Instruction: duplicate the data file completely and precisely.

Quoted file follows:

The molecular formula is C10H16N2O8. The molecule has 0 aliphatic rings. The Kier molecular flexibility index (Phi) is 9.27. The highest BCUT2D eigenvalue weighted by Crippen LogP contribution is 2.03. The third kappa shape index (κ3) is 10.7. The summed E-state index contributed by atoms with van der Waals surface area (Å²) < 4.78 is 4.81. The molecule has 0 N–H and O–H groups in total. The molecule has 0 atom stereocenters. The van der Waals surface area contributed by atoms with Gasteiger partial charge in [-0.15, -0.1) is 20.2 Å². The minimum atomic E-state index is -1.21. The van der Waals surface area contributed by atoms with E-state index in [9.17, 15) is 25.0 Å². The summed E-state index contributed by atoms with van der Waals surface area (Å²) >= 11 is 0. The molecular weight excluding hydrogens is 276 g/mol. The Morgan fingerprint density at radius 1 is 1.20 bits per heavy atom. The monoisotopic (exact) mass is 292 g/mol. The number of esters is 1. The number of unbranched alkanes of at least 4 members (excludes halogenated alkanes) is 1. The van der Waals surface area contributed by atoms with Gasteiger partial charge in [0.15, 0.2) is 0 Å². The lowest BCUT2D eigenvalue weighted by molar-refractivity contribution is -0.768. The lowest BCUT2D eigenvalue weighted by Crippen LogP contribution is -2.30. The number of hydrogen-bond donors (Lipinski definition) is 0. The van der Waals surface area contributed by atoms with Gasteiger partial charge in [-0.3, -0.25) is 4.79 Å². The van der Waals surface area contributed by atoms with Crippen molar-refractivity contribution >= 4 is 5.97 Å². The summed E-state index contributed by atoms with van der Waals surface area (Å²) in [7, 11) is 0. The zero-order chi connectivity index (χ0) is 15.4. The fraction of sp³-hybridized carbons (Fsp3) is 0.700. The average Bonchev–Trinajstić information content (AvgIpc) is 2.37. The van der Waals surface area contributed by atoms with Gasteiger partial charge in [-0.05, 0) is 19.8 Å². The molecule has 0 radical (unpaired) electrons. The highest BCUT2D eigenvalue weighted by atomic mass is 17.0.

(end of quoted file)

The molecular formula is C10H16N2O8. The molecule has 0 aliphatic rings. The Kier molecular flexibility index (Phi) is 9.27. The highest BCUT2D eigenvalue weighted by Crippen LogP contribution is 2.03. The third kappa shape index (κ3) is 10.7. The summed E-state index contributed by atoms with van der Waals surface area (Å²) < 4.78 is 4.81. The molecule has 0 N–H and O–H groups in total. The molecule has 0 atom stereocenters. The van der Waals surface area contributed by atoms with Gasteiger partial charge in [-0.15, -0.1) is 20.2 Å². The minimum atomic E-state index is -1.21. The van der Waals surface area contributed by atoms with E-state index in [9.17, 15) is 25.0 Å². The summed E-state index contributed by atoms with van der Waals surface area (Å²) >= 11 is 0. The molecular weight excluding hydrogens is 276 g/mol. The Morgan fingerprint density at radius 1 is 1.20 bits per heavy atom. The monoisotopic (exact) mass is 292 g/mol. The number of esters is 1. The number of unbranched alkanes of at least 4 members (excludes halogenated alkanes) is 1. The van der Waals surface area contributed by atoms with Gasteiger partial charge in [0.15, 0.2) is 0 Å². The lowest BCUT2D eigenvalue weighted by molar-refractivity contribution is -0.768. The lowest BCUT2D eigenvalue weighted by Crippen LogP contribution is -2.30. The number of hydrogen-bond donors (Lipinski definition) is 0. The van der Waals surface area contributed by atoms with Gasteiger partial charge in [-0.3, -0.25) is 4.79 Å². The van der Waals surface area contributed by atoms with Crippen molar-refractivity contribution >= 4 is 5.97 Å². The summed E-state index contributed by atoms with van der Waals surface area (Å²) in [7, 11) is 0. The zero-order chi connectivity index (χ0) is 15.4. The fraction of sp³-hybridized carbons (Fsp3) is 0.700. The average Bonchev–Trinajstić information content (AvgIpc) is 2.37. The van der Waals surface area contributed by atoms with Gasteiger partial charge in [-0.05, 0) is 19.8 Å². The molecule has 0 radical (unpaired) electrons. The highest BCUT2D eigenvalue weighted by atomic mass is 17.0.